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March 02, 1990 - Image 39

Resource type:
Text
Publication:
The Detroit Jewish News, 1990-03-02

Disclaimer: Computer generated plain text may have errors. Read more about this.

Women of Maimonides Medical Society
* *44TH ANNUAL DONOR DAY* *

presenting

Special Guest:
Designer OLEG CASSINI

Fashion Show by:
SAKS FIFTH AVENUE

Tuesday, March 27, 1990

SHERATON SOUTHFIELD

important than the symbols
he employed, because the
diminishing international
interest in the intifada and
the threat to Arafat's au-
thority in the occupied ter-
ritories are not the only fac-
tors driving the PLO to a
more belligerent stand.
Of equal concern is the
PLO's uncertain future rela-
tionship with the Soviet
Union and the Eastern bloc
of former Communist
nations, on which Arafat
once relied so heavily for
moral and military support.
It is now clear that if
Moscow reduces its in-
volvement in the region, as
it is likely to do, and allows a
mass emigration of Jews
without any reciprocity from
Jerusalem, the pressure on
Israel to come to terms with
the Palestinians will be
diminished and the peace
process itself will become
even more protracted.
Earlier this month, Gena-
day Terassov, a senior Soviet
official, was dispatched to
Tunis to assure PLO leaders
that Moscow would use all
its powers of persuasion to
convince the Israeli govern-
ment not to allow the
emigres to settle in the oc-
cupied territories.
The bottom line of his mes-
sage, however, failed to allay
PLO fears.
"We are prepared to freeze
or even reverse our growing
contacts with Israel,"
Terassov said, "but we will
not stop the emigration,
which is primarily due to
economic considerations."
In its anxiety to prevent a
further erosion, the PLO has
resorted to the old appeal for
pan-Arab solidarity. It was
no coincidence that Abu
Sharif linked "the Arab
nation" with "the Palestin-
ian people" in declaring that
Israel had committed an
"act of war" by settling
Soviet Jews in the occupied
territories.
The PLO might have rais-
ed the specter of a million
Soviet Jews settling in the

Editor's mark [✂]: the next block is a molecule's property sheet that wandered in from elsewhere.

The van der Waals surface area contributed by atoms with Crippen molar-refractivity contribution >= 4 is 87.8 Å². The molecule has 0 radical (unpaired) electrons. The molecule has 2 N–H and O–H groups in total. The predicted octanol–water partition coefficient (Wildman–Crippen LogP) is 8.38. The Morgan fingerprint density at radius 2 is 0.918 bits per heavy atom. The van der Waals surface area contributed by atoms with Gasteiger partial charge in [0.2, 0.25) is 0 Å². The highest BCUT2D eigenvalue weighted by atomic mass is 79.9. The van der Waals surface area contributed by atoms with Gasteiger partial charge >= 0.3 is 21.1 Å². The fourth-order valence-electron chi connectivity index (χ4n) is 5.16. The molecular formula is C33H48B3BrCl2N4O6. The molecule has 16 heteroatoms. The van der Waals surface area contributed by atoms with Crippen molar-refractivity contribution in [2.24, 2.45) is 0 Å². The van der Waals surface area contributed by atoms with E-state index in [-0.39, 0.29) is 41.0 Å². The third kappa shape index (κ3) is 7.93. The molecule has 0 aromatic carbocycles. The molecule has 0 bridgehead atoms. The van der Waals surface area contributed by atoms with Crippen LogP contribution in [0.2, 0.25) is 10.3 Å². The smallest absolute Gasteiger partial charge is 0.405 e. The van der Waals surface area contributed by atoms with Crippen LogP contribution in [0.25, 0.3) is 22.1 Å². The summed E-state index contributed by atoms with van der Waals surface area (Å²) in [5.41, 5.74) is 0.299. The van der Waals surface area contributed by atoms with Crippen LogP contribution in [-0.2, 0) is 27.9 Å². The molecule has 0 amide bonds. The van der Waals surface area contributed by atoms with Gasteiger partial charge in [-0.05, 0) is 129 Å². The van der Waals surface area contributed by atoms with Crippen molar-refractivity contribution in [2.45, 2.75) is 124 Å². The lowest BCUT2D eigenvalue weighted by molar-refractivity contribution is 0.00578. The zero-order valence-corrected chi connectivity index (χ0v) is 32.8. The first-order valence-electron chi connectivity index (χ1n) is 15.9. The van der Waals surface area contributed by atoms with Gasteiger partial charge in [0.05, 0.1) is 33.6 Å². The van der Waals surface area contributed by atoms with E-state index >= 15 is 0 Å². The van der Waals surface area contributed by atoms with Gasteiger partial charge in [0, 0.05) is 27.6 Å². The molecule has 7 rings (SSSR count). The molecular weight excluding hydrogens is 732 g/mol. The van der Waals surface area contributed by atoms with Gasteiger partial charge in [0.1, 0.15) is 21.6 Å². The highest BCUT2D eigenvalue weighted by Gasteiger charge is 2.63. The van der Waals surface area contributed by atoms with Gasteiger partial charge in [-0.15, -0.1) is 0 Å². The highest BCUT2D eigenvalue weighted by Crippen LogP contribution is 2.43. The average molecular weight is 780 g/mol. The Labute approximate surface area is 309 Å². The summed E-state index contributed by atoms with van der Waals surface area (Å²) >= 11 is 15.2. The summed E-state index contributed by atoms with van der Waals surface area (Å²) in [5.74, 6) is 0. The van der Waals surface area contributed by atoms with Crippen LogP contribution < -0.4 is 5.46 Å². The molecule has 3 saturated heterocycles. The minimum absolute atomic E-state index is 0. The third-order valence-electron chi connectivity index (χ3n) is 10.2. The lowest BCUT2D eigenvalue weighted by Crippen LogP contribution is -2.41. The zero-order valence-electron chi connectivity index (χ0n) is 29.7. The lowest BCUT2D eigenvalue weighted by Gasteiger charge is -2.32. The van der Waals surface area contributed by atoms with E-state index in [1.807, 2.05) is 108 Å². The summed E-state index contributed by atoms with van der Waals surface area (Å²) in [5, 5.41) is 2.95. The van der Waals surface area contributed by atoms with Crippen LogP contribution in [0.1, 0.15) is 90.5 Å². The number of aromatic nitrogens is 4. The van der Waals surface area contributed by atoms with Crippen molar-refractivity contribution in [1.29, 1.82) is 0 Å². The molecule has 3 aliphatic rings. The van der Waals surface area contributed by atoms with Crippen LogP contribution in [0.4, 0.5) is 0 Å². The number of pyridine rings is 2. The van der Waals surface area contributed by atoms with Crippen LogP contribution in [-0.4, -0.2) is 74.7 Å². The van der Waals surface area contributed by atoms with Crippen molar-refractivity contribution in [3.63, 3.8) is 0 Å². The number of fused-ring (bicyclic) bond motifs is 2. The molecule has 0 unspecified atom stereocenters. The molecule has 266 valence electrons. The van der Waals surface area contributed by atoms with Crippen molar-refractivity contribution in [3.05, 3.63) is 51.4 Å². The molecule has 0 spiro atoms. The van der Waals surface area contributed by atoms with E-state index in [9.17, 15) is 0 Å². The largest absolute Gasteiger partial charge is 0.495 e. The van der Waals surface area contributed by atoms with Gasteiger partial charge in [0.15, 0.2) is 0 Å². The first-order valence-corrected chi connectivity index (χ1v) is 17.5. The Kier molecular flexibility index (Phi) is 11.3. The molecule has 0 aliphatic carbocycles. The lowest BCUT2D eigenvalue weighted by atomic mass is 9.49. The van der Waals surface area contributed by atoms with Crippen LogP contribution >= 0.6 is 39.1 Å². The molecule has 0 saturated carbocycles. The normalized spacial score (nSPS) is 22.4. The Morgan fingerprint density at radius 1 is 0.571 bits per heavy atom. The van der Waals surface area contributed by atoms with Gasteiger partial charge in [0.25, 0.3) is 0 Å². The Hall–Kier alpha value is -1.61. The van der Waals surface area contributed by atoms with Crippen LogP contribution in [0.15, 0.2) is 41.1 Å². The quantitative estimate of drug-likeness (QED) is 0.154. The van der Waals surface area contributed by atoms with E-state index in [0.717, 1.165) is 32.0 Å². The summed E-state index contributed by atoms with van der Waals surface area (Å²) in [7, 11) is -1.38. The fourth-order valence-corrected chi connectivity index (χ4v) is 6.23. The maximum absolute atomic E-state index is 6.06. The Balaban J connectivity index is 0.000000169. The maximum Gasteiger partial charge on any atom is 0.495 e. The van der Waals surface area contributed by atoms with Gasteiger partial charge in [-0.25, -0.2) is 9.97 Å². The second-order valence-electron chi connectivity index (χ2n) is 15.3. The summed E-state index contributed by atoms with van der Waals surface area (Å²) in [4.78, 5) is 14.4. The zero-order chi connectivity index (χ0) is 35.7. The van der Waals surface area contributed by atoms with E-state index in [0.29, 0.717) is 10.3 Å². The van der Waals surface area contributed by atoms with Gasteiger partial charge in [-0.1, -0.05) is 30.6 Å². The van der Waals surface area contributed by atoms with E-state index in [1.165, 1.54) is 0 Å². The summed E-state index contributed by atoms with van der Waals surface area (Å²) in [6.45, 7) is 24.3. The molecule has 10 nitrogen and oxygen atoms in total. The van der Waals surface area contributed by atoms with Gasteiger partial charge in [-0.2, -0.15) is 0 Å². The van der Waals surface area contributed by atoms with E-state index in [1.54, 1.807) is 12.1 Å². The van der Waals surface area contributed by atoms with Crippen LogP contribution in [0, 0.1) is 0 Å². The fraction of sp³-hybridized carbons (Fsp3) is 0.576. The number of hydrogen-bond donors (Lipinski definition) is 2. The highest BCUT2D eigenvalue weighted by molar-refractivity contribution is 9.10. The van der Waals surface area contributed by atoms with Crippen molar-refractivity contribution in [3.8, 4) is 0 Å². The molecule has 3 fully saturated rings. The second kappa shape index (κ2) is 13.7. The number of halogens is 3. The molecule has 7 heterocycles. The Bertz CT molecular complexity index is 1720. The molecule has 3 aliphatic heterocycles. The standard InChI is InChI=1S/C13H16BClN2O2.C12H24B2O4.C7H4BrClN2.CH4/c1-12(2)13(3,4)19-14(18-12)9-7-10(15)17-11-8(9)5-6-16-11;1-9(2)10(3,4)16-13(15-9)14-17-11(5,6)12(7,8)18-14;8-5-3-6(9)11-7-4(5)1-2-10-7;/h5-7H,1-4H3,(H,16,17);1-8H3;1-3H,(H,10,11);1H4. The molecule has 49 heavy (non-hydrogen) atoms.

occupied territories for its
own reasons. But Israel
cannot ignore either the
potency of the appeal or the
very real possibility that the
immigration/settlement
issue could spill over into the
wider Arab arena.
Last weekend, represent-
atives of Iraq, Egypt and
North Yemen met in the
Jordanian capital to discuss
the situation, and some Arab

leaders are already describ-
ing the mass immigration of
Soviet Jews as the "Second
Catastrophe," ranking it
with the establishment of
Israel itself.
Israeli officials prefer to
believe that the Arab states
will not repeat past mistakes
and endanger their own
vital interests for the sake of
the Palestinians. But the of-
ficials also recognize the risk
that in the Middle East,
rhetoric can quickly override
rationality.
If the Palestinians are able
to convince the Arab states
that the superpowers are
once again solving their own
problems at the expense of
the Arabs and that this is
yet another blow to Arab
honor, Israel might have a
serious problem.
In calling for support from
his Arab brothers, however,
Arafat it appears may have
overreached himself and he
will have to overcome two
major obstacles if he is to
achieve concerted pan-Arab
action.
First, he will have to win
the confidence of Syrian
President Hafez Assad, who
has a deep and abiding
mistrust of the PLO leader.
Second, he will have to ap-
pease Egypt's President
Hosni Mubarak, who was
deeply wounded last week by
Arafat's deputy, Salah
Khalaf, better known by the
nom-de-guerre Abu Iyad.
Egypt is not only the prin-
cipal Arab backer of the
PLO, but Mubarak has been
personally involved in at-
tempting to further the
PLO's peace initiative.
Small wonder that the
Egyptian leader, anxious to
convince Washington that
he is an indispensable agent
in any Middle East peace
process, was displeased to
learn that his unrelenting
support of the PLO had been
rewarded with a fierce at-
tack by Abu Iyad, who
belittled Cairo's role in the
PLO's diplomatic efforts and
accused Egypt of interfering
in the PLO's internal affairs.
At the weekend, Palestin-
ian sources were predicting
that Arafat would visit
Cairo shortly. With all the
other problems currently
besetting the PLO leader, he
will no doubt place a high
priority on mending fences
with an important and in-
fluential ally in a world
where such allies are becom-
ing increasingly scarce. ❑

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THE DETROIT JEWISH NEWS

39

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